After understanding the role of the frames of reference, the next concepts to
be introduced in the understanding of motion are position and time.

Positions are measured in units of length, such as meter (m),
with respect to the origin of coordinates. In one dimension, to the right of the
origin of coordinates, positions are positive; while to the left of origin of
coordinates, positions are negative. The symbol for position is
x.

What is the change in position for the car in the 4
seconds represented in the drawing? The answer is 70 m. What did you
need to do to respond the previous question?

220 m -150 m =70 m

In the
animation above, the motion of the car is shown
at two different times. The initial position
of the car is identified in the drawing bythe coordinateat the
initial time,
later the car is at the coordinate
called the final position at
the final time. The relative
position between the initial and final positions are represented by the
third drawing of the sequence
.
Based on the previous example, the change in position is calculated
using the following relation
. The
change in position is the segment of the coordinate system represented
in the last drawing of the sequence.
In the same form, the change in time or time taken for this change to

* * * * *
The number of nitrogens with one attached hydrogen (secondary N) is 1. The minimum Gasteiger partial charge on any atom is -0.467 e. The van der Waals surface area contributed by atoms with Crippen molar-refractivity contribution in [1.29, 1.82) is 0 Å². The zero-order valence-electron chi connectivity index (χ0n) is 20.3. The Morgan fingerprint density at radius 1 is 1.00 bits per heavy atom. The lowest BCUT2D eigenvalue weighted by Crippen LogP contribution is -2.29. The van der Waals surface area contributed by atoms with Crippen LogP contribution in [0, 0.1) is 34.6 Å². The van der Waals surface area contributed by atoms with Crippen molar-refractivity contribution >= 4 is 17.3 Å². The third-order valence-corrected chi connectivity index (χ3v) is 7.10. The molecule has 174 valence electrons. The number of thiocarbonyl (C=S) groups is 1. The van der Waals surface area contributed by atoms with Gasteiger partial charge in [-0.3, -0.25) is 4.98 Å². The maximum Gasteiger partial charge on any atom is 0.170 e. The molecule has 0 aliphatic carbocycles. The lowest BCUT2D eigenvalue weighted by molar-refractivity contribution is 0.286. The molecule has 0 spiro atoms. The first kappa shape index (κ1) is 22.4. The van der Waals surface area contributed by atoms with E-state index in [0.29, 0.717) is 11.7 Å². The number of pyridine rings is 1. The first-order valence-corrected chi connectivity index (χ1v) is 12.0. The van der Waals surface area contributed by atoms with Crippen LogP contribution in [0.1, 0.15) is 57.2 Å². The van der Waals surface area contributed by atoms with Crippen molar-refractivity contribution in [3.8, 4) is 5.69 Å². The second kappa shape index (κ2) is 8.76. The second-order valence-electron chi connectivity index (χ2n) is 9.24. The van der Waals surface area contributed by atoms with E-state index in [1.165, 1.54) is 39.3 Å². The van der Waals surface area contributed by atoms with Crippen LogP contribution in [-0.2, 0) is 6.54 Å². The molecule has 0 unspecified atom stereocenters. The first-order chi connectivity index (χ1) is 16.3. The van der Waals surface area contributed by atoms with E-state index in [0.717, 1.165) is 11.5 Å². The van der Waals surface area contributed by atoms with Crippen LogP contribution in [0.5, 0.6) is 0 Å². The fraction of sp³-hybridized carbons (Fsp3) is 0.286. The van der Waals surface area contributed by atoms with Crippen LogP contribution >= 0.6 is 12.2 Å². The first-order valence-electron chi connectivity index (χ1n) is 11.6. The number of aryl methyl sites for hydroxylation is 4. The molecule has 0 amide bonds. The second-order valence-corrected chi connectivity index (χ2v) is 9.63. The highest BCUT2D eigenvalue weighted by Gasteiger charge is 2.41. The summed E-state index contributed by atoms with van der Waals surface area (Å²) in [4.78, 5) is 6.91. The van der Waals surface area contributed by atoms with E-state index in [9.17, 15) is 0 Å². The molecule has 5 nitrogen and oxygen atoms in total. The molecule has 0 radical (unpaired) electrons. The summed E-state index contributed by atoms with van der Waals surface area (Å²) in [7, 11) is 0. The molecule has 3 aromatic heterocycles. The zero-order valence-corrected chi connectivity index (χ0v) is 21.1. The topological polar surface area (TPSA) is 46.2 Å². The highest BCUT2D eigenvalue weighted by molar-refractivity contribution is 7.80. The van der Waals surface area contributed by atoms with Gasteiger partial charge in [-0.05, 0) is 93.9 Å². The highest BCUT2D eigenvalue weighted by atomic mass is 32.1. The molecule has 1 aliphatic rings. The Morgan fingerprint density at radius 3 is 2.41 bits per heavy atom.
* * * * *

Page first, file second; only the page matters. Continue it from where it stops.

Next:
occur can be calculated
using the following relation,
.

The difference between distance traveled
and displacement can be better understood
when studied in a two dimensional frame of reference. The next applet shows a
sequence of diagrams illustrating this ideas.

Suppose that, initially, there is a mobile at point A
moving toward point B, Figure I
. In this case, the mobile moves to point
B following the path illustrated in Figure II
. When the mobile is at point B, final position, how far
is from the initial position, point A? To answer this question, it is
necessary to measure the length of the straight line segment going from
point A to point B, Figure III
.
The mobile followed the longer curvilinear path rather than the straight
line path. Thus, two different measurements are derived from this